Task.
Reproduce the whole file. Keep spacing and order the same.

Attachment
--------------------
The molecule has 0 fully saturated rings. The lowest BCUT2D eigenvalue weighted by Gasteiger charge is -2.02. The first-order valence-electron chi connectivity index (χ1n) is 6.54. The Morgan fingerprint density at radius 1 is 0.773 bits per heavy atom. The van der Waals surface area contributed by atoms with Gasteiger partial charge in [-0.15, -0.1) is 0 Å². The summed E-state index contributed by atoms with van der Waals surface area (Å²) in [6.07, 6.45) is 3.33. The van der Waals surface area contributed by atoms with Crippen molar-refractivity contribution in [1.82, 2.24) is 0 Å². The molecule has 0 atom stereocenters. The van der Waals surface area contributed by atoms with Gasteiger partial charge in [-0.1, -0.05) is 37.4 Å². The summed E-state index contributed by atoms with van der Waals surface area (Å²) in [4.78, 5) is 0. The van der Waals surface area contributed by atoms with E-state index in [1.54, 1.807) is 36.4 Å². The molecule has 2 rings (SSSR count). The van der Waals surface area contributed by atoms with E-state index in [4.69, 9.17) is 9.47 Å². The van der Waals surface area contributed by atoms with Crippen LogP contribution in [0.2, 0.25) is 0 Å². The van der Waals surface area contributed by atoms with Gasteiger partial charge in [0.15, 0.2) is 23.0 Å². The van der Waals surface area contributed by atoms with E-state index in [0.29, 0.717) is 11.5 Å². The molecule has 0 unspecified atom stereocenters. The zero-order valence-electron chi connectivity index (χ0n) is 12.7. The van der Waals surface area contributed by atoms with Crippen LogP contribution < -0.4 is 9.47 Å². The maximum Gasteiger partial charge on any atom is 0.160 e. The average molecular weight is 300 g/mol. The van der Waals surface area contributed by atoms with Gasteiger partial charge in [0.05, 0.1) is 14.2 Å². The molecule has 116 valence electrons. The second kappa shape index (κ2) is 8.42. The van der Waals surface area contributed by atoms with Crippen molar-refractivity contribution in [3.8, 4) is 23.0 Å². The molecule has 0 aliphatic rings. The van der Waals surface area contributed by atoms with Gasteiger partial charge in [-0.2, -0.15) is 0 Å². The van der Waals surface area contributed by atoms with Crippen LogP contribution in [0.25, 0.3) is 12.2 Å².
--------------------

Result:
The molecule has 0 fully saturated rings. The lowest BCUT2D eigenvalue weighted by Gasteiger charge is -2.02. The first-order valence-electron chi connectivity index (χ1n) is 6.54. The Morgan fingerprint density at radius 1 is 0.773 bits per heavy atom. The van der Waals surface area contributed by atoms with Gasteiger partial charge in [-0.15, -0.1) is 0 Å². The summed E-state index contributed by atoms with van der Waals surface area (Å²) in [6.07, 6.45) is 3.33. The van der Waals surface area contributed by atoms with Crippen molar-refractivity contribution in [1.82, 2.24) is 0 Å². The molecule has 0 atom stereocenters. The van der Waals surface area contributed by atoms with Gasteiger partial charge in [-0.1, -0.05) is 37.4 Å². The summed E-state index contributed by atoms with van der Waals surface area (Å²) in [4.78, 5) is 0. The van der Waals surface area contributed by atoms with E-state index in [1.54, 1.807) is 36.4 Å². The molecule has 2 rings (SSSR count). The van der Waals surface area contributed by atoms with E-state index in [4.69, 9.17) is 9.47 Å². The van der Waals surface area contributed by atoms with Crippen LogP contribution in [0.2, 0.25) is 0 Å². The van der Waals surface area contributed by atoms with Gasteiger partial charge in [0.15, 0.2) is 23.0 Å². The van der Waals surface area contributed by atoms with E-state index in [0.29, 0.717) is 11.5 Å². The molecule has 0 unspecified atom stereocenters. The zero-order valence-electron chi connectivity index (χ0n) is 12.7. The van der Waals surface area contributed by atoms with Crippen LogP contribution < -0.4 is 9.47 Å². The maximum Gasteiger partial charge on any atom is 0.160 e. The average molecular weight is 300 g/mol. The van der Waals surface area contributed by atoms with Gasteiger partial charge in [0.05, 0.1) is 14.2 Å². The molecule has 116 valence electrons. The second kappa shape index (κ2) is 8.42. The van der Waals surface area contributed by atoms with Crippen molar-refractivity contribution in [3.8, 4) is 23.0 Å². The molecule has 0 aliphatic rings. The van der Waals surface area contributed by atoms with Gasteiger partial charge in [-0.2, -0.15) is 0 Å². The van der Waals surface area contributed by atoms with Crippen LogP contribution in [0.25, 0.3) is 12.2 Å².